In the old and new versions of The Prisoner, Six wants Two to answer the burning question: Who is No. 1?
In AMC's updated six-part version of the '60s cult classic, an answer comes from a schoolgirl in Monday's Episode 3. Her rote response sounds as if it's had been drummed into her head:
"There is no No. 1. There never has been and there never will be. The concept of the No. 2 is an act of humility. The title reminds us all that we are all public servants, even No. 2. No one is No. 1."
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(A rather obvious spoiler warning: if you haven't seen the endings of the original or new versions, you may not want to read on.)
In the original, viewers had to wait until the 17th and final episode to get some semblance of an answer to the No. 1 question. Even then, it was open to interpretation.
In that version, Patrick McGoohan's No. 6 discovers No. 1 has an an ape face, which is actually a mask. So he rips that off — only to reveal his own face. Is he hallucinating? Is he really seeing himself?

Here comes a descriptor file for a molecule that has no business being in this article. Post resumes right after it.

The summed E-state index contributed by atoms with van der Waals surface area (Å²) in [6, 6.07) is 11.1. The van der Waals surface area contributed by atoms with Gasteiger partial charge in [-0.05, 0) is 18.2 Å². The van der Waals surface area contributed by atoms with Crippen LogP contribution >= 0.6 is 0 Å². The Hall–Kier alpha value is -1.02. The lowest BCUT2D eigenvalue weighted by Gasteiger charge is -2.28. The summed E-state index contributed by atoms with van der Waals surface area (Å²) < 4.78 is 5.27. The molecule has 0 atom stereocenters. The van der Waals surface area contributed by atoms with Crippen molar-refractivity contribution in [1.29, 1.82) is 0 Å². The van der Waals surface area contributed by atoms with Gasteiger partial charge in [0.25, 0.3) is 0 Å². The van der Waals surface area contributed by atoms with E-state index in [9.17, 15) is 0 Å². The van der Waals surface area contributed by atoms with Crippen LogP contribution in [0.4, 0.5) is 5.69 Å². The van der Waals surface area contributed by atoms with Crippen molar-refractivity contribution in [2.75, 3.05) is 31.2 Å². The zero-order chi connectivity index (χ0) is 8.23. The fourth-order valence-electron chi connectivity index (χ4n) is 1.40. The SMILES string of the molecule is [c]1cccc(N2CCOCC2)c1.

Does it mean No. 6 is No 1? Or that all of us are our own No. 1? That you can be a prisoner of yourself, or you can transcend the sum and limit of your experience?
Throughout the old and new versions of the series, Six believes Two is holding him against his will in the land where everyone has a number for a name. In the old series, McGoohan's character had quit a spy agency. In the new one, Jim Caviezel's Two has resigned from an information-gathering corporation.
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During the tumultuous 1960s, the show played to viewers trying to find their place in the world as the civil rights and women's rights movements fulminated amidst Cold War paranoia. The new version airs during a recession widely blamed on corporate avarice. Instead of targeting Cold War spy games, it seems to evoke Ned Beatty's soliloquy in Network, in which he plays a conglomerate CEO: "There are no nations. There are no peoples. ... It is the international system of currency which determines the totality of life on this planet."
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Ian McKellen's Two — shaken by the suicide of his son — addresses The Village residents at the young man's funeral, telling them: "Six here has told you the truth a thousand times. You are ALL prisoners." He adds: "Ask him. Six is the one."
Soon, everyone is chanting: "We Want Six. Six is the one ..."
But this is after the girl's warning that there is no No. 1. Has Two doomed Six to impossibly high expectations? Or has Six proven himself the only one worthy of No. 1? It feels like a dark omen when his ladyfriend displays the same catatonic look worn by Two's wife.
What do you think of The Prisoner's conclusion? And if you saw the original, how does it compare?